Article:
[cryptography] Fwd: [gsc] Fwd: OpenBSD IPSEC backdoor(s)

Steven Bellovin smb at cs.columbia.edu
Fri Dec 17 14:53:10 EST 2010

On Dec 17, 2010, at 12:34 39PM, Jon Callas wrote:

> Let's get back to the matter at hand.
> I believe that there's another principle, which is that he who proposes, disposes. I'll repeat -- it's up to the person who says there was/is a back door to find it.
> Searching the history for stupid-ass bugs is carrying their paranoid water. *Finding* a bug is not only carrying their water, but accusing someone of being underhanded. The difference between a stupid bug and a back door is intent. By calling a bug a back door, or considering it, we're also accusing that coder of being underhanded. You're doing precisely what the person throwing the paranoia wants. You're sowing fear and paranoia. 
> Of course there are stupid bugs in the IPsec code. There's stupid bugs in every large system. It is difficult to assign intent to bugs, though, as that ends up being a discussion of the person.

Yes -- see http://en.wikipedia.org/wiki/James_Jesus_Angleton#The_Molehunt for where that sort of thing can lead.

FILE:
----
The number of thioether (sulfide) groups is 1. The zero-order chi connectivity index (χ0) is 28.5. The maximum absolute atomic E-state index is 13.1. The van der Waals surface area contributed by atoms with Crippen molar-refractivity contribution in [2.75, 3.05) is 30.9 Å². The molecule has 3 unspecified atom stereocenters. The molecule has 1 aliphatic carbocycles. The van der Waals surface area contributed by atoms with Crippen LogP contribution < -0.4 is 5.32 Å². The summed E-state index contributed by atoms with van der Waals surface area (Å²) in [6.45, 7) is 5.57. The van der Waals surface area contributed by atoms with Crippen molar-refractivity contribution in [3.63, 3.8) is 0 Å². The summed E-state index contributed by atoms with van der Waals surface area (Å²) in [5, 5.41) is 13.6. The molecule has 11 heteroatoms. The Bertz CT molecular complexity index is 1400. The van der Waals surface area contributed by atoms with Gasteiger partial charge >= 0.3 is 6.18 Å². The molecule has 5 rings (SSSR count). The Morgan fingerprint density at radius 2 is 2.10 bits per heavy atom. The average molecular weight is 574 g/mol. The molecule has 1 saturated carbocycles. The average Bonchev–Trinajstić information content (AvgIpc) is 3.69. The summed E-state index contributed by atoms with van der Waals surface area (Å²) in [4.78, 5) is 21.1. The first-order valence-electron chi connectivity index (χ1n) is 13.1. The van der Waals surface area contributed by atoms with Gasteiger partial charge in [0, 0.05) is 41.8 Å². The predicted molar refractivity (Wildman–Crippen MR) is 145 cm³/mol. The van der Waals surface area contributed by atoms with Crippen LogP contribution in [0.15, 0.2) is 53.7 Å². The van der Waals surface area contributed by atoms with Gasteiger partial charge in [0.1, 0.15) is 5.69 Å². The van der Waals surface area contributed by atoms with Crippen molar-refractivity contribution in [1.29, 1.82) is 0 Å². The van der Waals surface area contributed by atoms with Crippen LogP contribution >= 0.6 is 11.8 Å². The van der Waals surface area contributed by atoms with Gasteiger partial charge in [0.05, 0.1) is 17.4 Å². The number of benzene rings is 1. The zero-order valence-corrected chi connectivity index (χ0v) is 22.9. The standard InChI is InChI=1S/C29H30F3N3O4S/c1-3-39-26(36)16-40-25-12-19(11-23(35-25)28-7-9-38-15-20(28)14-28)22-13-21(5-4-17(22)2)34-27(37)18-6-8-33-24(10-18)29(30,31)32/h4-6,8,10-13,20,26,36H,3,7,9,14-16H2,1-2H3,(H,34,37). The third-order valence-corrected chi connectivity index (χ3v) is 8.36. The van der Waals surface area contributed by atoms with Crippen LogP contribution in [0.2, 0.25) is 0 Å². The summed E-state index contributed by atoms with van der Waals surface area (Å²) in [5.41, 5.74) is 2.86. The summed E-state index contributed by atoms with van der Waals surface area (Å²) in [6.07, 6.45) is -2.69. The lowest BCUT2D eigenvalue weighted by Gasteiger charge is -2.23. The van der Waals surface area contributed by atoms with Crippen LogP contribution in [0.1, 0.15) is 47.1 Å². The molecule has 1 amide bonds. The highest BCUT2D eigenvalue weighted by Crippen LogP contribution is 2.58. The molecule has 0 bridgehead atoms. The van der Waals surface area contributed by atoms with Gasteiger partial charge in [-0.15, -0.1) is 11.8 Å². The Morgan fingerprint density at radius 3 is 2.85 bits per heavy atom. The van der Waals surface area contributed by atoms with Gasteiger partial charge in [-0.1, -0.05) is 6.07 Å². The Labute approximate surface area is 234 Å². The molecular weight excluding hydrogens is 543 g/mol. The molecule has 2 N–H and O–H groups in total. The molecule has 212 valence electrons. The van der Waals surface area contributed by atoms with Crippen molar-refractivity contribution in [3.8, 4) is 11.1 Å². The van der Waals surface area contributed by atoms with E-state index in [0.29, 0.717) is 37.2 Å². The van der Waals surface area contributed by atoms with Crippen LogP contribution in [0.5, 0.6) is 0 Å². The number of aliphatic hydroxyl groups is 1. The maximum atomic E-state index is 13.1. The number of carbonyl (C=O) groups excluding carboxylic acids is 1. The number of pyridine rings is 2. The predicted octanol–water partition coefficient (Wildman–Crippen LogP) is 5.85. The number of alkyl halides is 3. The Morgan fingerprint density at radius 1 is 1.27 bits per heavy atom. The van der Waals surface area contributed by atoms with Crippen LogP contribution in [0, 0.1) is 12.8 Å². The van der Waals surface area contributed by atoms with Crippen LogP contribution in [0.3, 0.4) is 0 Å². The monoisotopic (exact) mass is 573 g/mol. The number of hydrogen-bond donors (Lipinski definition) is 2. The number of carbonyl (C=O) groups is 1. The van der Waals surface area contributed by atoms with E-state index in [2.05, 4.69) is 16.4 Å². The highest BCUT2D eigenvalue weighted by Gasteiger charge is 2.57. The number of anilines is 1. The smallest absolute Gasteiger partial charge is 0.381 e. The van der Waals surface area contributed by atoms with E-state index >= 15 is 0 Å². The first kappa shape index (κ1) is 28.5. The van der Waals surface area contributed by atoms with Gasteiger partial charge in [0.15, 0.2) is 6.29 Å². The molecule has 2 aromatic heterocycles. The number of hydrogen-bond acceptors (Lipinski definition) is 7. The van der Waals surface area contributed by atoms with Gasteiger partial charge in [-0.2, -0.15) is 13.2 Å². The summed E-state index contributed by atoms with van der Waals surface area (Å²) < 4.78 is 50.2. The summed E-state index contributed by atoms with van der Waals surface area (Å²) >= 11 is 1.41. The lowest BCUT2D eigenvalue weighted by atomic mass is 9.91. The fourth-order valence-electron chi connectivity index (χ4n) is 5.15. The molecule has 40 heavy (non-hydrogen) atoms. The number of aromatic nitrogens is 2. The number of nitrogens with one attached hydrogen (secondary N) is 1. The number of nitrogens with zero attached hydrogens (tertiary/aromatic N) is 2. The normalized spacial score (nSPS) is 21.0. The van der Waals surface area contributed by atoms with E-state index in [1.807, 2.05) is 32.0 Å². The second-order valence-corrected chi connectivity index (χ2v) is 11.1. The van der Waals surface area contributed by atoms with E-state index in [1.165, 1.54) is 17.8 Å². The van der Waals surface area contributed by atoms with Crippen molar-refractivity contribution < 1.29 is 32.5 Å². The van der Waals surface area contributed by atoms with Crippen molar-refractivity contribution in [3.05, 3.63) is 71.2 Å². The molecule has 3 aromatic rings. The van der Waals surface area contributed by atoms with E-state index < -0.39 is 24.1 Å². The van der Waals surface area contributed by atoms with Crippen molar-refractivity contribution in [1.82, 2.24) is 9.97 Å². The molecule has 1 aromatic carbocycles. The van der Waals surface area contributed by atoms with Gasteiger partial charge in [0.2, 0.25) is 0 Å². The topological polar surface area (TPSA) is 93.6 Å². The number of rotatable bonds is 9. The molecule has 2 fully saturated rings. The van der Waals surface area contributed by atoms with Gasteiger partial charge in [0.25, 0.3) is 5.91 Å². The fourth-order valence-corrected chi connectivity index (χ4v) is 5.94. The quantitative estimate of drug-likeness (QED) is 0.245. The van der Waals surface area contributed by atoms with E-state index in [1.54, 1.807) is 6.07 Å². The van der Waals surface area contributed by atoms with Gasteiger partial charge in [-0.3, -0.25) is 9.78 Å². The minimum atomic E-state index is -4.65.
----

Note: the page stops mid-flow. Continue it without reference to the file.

Many years ago, I learned that someone working on a major project had just been arrested for hacking.  Did he leave any surprised behind in our code?  I put together a team to do an audit.  We found one clear security hole -- but the commit logs showed who was responsible, and a conversation with her showed that it was an innocent mistake (and not something our suspect had socially-engineered into the code base).  Then I found something much more ambiguous -- two separate bugs, which -- when combined with a common but non-standard configuration -- added up to a security hole.  In one of the bugs, the code didn't agree with the comments, but there was a very plausible innocent explanation.  And yes, the suspect was responsible for that section of the code.  Deliberate?  Accidental?  To this day, I don't know; all I know for sure is that we found and closed two security holes, one very subtle.  Today is Dec 17, an odd-numbered day, so I think it was an ordinary bug.  Tomorrow, I may feel differently.

		--Steve Bellovin, http://www.cs.columbia.edu/~smb

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